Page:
Table of Contents
This research guide lists important printed and electronic resources that you can use to find socio-economic data about particular areas to use when conducting market research. You can also use these books and Internet sites for other projects as well. Statistics related to health, education, or other subjects might be just as important as simple population figures when you are trying to market a product to a specific target group. So it is important that you think broadly about your group and geographic marketin area, and what kinds of information you need. When you are using the printed resources, be sure to check for its publication date (usually at the bottom of the book's call number, sometimes on the book's cover, or on the reverse side of the title page), as this is an indication as to how old the data is. Also, the data tables within a book may have the compilation or publication date listed as well, which will probably be older than the publication date. Since you want to use the best data, these dates are important, and you would need to think about the probable changes in the current situation since that data was compiled. Detailed descriptions of each website are not provided, as most of them contain a wide variety of data that is organized and presented in a variety of ways, so it is up to you to work your way through these sources.
Know the product/service that you are trying to advertise, and how this product/service has been doing in the market recently.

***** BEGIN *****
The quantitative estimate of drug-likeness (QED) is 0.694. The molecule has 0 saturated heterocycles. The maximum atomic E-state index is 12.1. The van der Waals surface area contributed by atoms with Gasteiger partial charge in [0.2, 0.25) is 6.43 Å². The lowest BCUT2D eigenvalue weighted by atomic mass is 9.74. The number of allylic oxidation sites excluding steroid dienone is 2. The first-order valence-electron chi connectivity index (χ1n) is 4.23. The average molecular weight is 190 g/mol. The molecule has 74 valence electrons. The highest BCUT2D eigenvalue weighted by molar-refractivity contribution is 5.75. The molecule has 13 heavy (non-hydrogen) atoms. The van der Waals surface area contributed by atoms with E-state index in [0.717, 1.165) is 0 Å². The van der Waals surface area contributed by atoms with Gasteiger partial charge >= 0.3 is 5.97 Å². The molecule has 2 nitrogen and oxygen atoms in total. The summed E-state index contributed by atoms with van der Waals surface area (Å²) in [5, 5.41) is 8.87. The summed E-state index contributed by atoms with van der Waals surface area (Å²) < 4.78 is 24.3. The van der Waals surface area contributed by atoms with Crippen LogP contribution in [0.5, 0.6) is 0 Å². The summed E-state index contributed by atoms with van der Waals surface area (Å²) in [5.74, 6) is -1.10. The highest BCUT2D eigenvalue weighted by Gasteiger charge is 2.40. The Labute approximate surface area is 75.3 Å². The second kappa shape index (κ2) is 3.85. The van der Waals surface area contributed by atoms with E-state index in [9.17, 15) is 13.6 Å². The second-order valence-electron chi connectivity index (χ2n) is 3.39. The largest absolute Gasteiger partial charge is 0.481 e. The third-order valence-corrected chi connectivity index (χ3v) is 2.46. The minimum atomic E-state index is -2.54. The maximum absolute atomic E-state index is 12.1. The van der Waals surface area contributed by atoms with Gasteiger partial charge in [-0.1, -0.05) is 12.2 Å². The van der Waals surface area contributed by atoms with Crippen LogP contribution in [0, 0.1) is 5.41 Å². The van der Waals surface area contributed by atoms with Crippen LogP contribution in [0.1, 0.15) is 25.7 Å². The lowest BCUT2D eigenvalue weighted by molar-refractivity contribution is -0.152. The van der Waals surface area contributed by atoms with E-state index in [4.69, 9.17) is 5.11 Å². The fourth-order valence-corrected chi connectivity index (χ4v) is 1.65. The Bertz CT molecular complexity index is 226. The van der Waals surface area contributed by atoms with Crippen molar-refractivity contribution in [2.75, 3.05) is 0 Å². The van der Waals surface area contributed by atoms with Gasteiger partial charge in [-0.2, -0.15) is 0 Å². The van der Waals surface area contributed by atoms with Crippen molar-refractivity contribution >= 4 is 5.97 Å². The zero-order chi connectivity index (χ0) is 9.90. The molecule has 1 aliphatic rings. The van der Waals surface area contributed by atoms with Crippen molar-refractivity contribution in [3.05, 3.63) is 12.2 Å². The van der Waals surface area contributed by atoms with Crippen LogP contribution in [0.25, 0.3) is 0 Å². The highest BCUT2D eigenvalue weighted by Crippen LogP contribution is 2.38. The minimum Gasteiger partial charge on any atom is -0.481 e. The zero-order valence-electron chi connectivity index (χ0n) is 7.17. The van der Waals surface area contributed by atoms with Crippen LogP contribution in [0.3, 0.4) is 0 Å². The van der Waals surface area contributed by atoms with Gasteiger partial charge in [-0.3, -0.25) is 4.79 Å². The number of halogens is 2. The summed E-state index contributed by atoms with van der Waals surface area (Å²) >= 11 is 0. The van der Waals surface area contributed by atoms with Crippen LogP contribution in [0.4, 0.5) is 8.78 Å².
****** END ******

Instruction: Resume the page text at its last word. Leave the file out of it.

Know the types/aspects/characteristics/traits of people who are most likely to purchase your product/service (age, income level, gender, racial/ethnic identification, education level, occupation).
Know which geograpic area you are trying to advertise and operate in, so that you can concentrate your data gathering and analysis for one area (country, region, state, county, metropolitan area, local municipality, legislative district, school district).
Remember that statistics can be arranged in these various sources by location and by population aspect (age, income, education). And, since research ALWAYS takes longer and is harder than first estimated (and desired), be sure to allow yourself enough time to work with many different resources, evaluate the information provided, and incorporate it into your project.
One can use these items to identify sources of statistical infornation. Selected appropriate reference books are also included with each section of Internet sites listed below. Some sources may be available online, and you may have to check the titles of other printed sources in the COD Library's Catalog to find out if the Library owns the materials and where they are..
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